In accordance with Texas Education Code (TEC), §51.803, a student is eligible for automatic admission to a college or university as an undergraduate student if the applicant earned a grade point average in the top 10 percent of the student's high school graduating class, or the top 8 percent for admission to the University of Texas at Austin, and the applicant: (1) successfully completed the requirements for the Recommended High School Program (RHSP) or the Distinguished Achievement Program (DAP); or (2) satisfied ACT's College Readiness Benchmarks on the ACT assessment or earned on the SAT assessment a score of at least 1,500 out of 2,400 or the equivalent. To qualify for automatic admission an applicant must: (1) submit an application before the deadline established by the college or university to which the student seeks admission; and (2) provide a high school transcript or diploma that indicates whether the student has satisfied or is on schedule to satisfy the requirements of the RHSP or DAP or the portion of the RHSP or DAP that was available to the student. Colleges and universities are required to admit an applicant for admission as an undergraduate student if the applicant is the child of a public servant who was killed or sustained a fatal injury in the line of duty and meets the minimum requirements, if any, established by the governing board of the college or university for high school or prior college- level grade point average and performance on standardized tests.
ACTSAT Top 10% No Minimum First Quarter 251140 Second Quarter 281230 Third Quarter 291270 Fourth Quarter Application Review
SAT Critical Reading: 530 - 660 SAT Math: 570 - 700 SAT Writing: 530 - 660 ACT Composite: 24 - 30
SAT Critical Reading: 530 - 640 SAT Math: 570 - 670 SAT Writing: 500 - 620 ACT Composite: 24 - 30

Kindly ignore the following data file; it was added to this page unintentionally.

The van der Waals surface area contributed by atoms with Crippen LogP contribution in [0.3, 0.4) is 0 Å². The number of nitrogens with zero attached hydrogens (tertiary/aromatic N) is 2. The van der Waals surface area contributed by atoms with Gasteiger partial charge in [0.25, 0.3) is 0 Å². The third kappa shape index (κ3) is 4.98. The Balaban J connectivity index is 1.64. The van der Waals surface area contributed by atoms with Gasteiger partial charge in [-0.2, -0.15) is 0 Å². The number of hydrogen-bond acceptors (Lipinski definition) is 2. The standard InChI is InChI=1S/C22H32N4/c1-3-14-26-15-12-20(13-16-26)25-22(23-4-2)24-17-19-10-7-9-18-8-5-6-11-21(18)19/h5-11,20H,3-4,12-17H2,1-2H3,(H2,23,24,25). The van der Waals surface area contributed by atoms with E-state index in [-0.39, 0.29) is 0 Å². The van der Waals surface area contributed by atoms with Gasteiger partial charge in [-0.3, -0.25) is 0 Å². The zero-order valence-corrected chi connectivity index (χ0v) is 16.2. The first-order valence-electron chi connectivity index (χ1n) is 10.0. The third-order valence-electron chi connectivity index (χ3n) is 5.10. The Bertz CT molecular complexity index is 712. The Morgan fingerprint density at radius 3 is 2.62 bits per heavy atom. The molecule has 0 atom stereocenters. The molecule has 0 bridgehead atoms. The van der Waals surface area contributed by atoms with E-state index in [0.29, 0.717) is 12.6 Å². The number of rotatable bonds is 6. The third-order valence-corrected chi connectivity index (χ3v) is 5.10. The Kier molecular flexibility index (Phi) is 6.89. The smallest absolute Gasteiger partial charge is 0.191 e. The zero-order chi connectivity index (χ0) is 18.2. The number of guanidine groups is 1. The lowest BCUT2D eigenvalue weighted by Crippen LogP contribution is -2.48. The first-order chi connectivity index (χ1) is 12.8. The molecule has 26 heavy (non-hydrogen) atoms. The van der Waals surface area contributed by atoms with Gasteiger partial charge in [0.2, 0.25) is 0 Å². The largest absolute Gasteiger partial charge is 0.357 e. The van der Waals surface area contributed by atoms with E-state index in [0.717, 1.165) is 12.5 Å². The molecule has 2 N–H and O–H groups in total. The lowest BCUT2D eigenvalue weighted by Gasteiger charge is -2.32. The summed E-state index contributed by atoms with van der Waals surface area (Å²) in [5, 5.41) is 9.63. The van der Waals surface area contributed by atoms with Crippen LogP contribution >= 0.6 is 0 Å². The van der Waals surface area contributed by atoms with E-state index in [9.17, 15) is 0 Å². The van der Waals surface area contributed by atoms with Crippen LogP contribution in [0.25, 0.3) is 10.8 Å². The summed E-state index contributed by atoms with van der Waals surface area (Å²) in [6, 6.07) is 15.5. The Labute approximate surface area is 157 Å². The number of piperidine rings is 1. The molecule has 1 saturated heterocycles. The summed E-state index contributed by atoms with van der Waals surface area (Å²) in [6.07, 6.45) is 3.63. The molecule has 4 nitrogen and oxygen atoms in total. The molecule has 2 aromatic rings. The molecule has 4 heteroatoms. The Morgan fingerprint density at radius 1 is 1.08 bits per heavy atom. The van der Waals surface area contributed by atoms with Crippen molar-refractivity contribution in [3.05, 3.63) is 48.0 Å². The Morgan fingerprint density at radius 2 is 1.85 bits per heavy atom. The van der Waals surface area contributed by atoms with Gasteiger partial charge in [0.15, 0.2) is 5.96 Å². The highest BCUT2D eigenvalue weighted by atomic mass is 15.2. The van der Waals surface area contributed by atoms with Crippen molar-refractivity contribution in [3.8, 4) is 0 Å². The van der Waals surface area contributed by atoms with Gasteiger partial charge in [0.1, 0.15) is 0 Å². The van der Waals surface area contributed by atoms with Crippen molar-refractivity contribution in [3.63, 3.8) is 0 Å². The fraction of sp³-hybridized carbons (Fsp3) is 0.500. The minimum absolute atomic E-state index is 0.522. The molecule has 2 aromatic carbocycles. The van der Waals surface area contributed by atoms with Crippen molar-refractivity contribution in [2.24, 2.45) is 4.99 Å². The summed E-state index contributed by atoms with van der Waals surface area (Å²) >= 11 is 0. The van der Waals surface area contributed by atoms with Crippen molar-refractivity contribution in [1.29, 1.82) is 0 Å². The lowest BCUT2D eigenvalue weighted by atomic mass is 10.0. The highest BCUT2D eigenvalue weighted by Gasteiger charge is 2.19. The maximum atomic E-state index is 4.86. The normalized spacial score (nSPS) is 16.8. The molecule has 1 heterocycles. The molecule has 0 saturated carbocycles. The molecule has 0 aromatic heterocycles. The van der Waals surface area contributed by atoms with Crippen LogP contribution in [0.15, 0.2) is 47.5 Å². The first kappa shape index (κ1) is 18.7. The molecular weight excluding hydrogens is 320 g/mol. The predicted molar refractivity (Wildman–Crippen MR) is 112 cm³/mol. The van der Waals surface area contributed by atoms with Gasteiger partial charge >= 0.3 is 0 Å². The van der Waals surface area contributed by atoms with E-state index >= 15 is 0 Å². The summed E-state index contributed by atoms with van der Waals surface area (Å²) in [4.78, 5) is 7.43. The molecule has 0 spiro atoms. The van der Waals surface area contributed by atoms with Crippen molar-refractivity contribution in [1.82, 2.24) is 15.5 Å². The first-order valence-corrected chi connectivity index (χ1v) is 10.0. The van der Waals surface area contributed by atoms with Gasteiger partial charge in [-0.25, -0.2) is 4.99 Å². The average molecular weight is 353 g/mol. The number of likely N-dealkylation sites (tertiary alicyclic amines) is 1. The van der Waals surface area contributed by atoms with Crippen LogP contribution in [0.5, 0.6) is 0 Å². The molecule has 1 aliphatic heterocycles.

READ! Continuous reading improves vocabulary and develops essential skills. Read more books than just those required for class. Take Challenging Courses! This will help you to develop and strengthen your critical thinking skills. Take the practice test in the Official Student Guide to the PSAT/NMSQT. Understand scoring and “educated guessing.” Familiarize yourself with the test’s format, questions types, and directions.
When you sit down to take the test: Read all of the directions. Read all of each question’s answer choices. Do scratch work in the test book. Work at a steady pace. If you skip a question: Note it in the test book. Leave it blank on the answer sheet. Return to it if there is time. Remember: you don’t have to answer every question to score well. In most sections, the questions are arranged from easy to more difficult (except for passage-based reading in the critical reading section and improving paragraphs in the writing skills section). Wild guessing is discouraged, but students should make educated guesses when answer choices can be eliminated.
Set a regular time and place to study each day and throughout the week. Keep a daily “to do” list. Set goals for yourself. Do your reading assignments before the material is discussed in class. Pay close attention and take good notes in class. Prepare for tests during your regular study times instead of cramming at the last minute.
Start learning now about how much college will cost Learn about different forms of financial aid available Start saving now for college Think about how good grades and ACT scores can help make college more affordable
Take challenging college prep courses in high school. Explore the many career options available to you and think about how your career choices will affect your future. Set career goals and develop an educational plan to achieve them.